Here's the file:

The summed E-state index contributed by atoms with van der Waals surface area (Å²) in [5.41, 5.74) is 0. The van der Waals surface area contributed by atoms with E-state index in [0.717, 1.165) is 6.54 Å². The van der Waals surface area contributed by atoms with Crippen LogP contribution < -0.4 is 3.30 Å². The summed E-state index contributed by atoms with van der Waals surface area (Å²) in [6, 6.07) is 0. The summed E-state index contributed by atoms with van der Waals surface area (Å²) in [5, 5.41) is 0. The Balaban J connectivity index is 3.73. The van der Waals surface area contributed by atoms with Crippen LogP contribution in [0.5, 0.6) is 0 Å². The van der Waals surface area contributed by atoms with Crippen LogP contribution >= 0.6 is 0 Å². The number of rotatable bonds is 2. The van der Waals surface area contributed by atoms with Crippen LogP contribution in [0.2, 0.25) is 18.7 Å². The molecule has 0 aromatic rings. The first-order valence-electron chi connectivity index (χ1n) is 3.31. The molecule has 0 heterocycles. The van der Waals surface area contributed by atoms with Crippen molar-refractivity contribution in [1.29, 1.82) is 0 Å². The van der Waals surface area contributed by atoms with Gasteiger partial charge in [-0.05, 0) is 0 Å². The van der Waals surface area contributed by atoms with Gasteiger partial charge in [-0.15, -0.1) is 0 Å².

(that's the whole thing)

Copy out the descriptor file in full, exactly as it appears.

The summed E-state index contributed by atoms with van der Waals surface area (Å²) in [5.41, 5.74) is 0. The van der Waals surface area contributed by atoms with E-state index in [0.717, 1.165) is 6.54 Å². The van der Waals surface area contributed by atoms with Crippen LogP contribution < -0.4 is 3.30 Å². The summed E-state index contributed by atoms with van der Waals surface area (Å²) in [6, 6.07) is 0. The summed E-state index contributed by atoms with van der Waals surface area (Å²) in [5, 5.41) is 0. The Balaban J connectivity index is 3.73. The van der Waals surface area contributed by atoms with Crippen LogP contribution in [0.5, 0.6) is 0 Å². The van der Waals surface area contributed by atoms with Crippen LogP contribution >= 0.6 is 0 Å². The number of rotatable bonds is 2. The van der Waals surface area contributed by atoms with Crippen LogP contribution in [0.2, 0.25) is 18.7 Å². The molecule has 0 aromatic rings. The first-order valence-electron chi connectivity index (χ1n) is 3.31. The molecule has 0 heterocycles. The van der Waals surface area contributed by atoms with Crippen molar-refractivity contribution in [1.29, 1.82) is 0 Å². The van der Waals surface area contributed by atoms with Gasteiger partial charge in [-0.05, 0) is 0 Å². The van der Waals surface area contributed by atoms with Gasteiger partial charge in [-0.15, -0.1) is 0 Å².